By the 1980s and ’90s the social movements of the prior decades began to wane. The loss of leaders with the moral and organizational authority of a Martin Luther King Jr. or Malcolm X, the reluctance of certain athletes to take on leadership roles (think Michael Jordan’s “Republicans buy gym shoes too…” or Charles Barkley’s “I am not a role model.”) and the premature presumption that America was entering a post-racial era, all resulting in a brief hiatus of black athlete activism … until of course, the Movement for Black Lives. Be it the 2012 hoodie protest of the Miami Heat, the 2015 “Hands Up, Don’t Shoot” gesture by the five players on the St. Louis Rams, the “I Can’t Breathe T-shirt” of LeBron James and, of course, the much-debated kneeling of former San Francisco 49ers quarterback Colin Kaepernick, the fourth wave of black athletic activism is very much in full stride. By this telling, neither the protests themselves nor the response of the establishment is new. In fact, the only interesting thing about our era is that in times past, certainly the case of Smith, Carlos and Ali — protests came at a great financial and social cost for any athlete who placed principle over profit. Today it would seem, it is not an either/or proposition. One can, it would seem, both protest and sign with a major shoe company.

While sports enthusiasts and First Amendment scholars can debate the motivations and methods of present-day protesting athletes, one need look no further than this week’s Torah reading to know the Jewish view regarding the free exercise of conscience. It is Abraham, our moral exemplar as Jews, who the midrash explains is called “ha-ivri” (from the Hebrew root meaning “the other”) because he was willing to stand on one side of the world as the rest of the world stood on the other.  Abraham was willing to stand in the breach putting himself at great risk — not only for his own kin, as he would on behalf of Lot and his family but also on behalf of those altogether undeserving of his aid — as in the case of the wicked citizens of Sodom and Gomorrah.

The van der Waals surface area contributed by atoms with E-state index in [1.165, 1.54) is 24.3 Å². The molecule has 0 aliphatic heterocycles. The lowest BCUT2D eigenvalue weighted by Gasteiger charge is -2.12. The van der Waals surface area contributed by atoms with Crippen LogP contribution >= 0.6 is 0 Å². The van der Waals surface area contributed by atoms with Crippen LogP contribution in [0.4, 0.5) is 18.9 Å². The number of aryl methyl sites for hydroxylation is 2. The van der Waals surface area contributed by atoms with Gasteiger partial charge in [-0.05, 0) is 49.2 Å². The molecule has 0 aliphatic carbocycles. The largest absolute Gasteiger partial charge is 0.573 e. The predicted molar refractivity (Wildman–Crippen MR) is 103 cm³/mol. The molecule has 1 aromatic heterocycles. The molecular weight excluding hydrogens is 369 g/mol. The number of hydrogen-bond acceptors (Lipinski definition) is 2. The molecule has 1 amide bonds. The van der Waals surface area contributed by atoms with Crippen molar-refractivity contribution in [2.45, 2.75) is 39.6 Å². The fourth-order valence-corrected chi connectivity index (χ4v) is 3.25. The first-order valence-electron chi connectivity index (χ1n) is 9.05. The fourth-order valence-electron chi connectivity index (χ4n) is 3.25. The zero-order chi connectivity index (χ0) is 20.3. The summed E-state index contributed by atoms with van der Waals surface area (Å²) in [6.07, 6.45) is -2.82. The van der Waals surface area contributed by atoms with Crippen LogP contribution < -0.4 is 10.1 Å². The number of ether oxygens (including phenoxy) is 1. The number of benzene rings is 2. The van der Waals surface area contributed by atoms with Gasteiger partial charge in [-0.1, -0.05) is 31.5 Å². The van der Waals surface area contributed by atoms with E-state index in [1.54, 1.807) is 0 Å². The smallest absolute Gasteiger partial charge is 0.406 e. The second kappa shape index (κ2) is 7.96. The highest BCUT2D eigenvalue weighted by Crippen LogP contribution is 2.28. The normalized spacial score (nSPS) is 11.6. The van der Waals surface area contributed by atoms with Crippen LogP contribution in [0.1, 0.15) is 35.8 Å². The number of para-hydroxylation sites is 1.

Unlike Noah, whose moral stature is qualified by his unwillingness or inability to respond to either the wickedness of his day or God’s decree, Abraham understood that given his privileged relationship with God it was incumbent upon him to speak truth to power towards redressing the injustices of his day. From Abraham, to Moses in the house of Pharaoh, to Queen Esther in the royal court to the privileged pulpits of contemporary American Jewry, it is the willingness of individuals to leverage their advantaged position to call out the ills of society that has been the Jewish measure of moral leadership through the ages. As the Talmud teaches: “Anyone who is able to protest against the transgressions of the entire world and does not, is held accountable for the transgressions of the entire world” [b. Shabbat 54b-55a].

The question is not whether one agrees or disagrees with the causes for which contemporary athletes are protesting. In a free society, anyone who disagrees with these or other protests has the self-same right to advocate peaceably on behalf of their own views. The question is whether athletes, given the attention, wealth and celebrity we, their complicit fans, bestow upon them have the right to speak out and protest on behalf of the causes for which they believe. As a Jew, one could go so far as to say that not only do they have the right — but they have the obligation to do so.

More than the 19.8 seconds of lightning-fast speed in their 200-meter sprint dash, 50 years later — it is the 90 seconds of statuesque protest that we remember this week. As Jews, the litmus test for moral rectitude has always been measured by way of our willingness to stand for the things we know are right — even when, if not especially when, it is uncomfortable to do so.  As Tommie Smith and John Carlos reminded us 50 years ago, it is the content of our character, not the number of our medals, that will ultimately be memorialized by the judgements of history.

Elliot Cosgrove is the rabbi of Park Avenue Synagogue in Manhattan.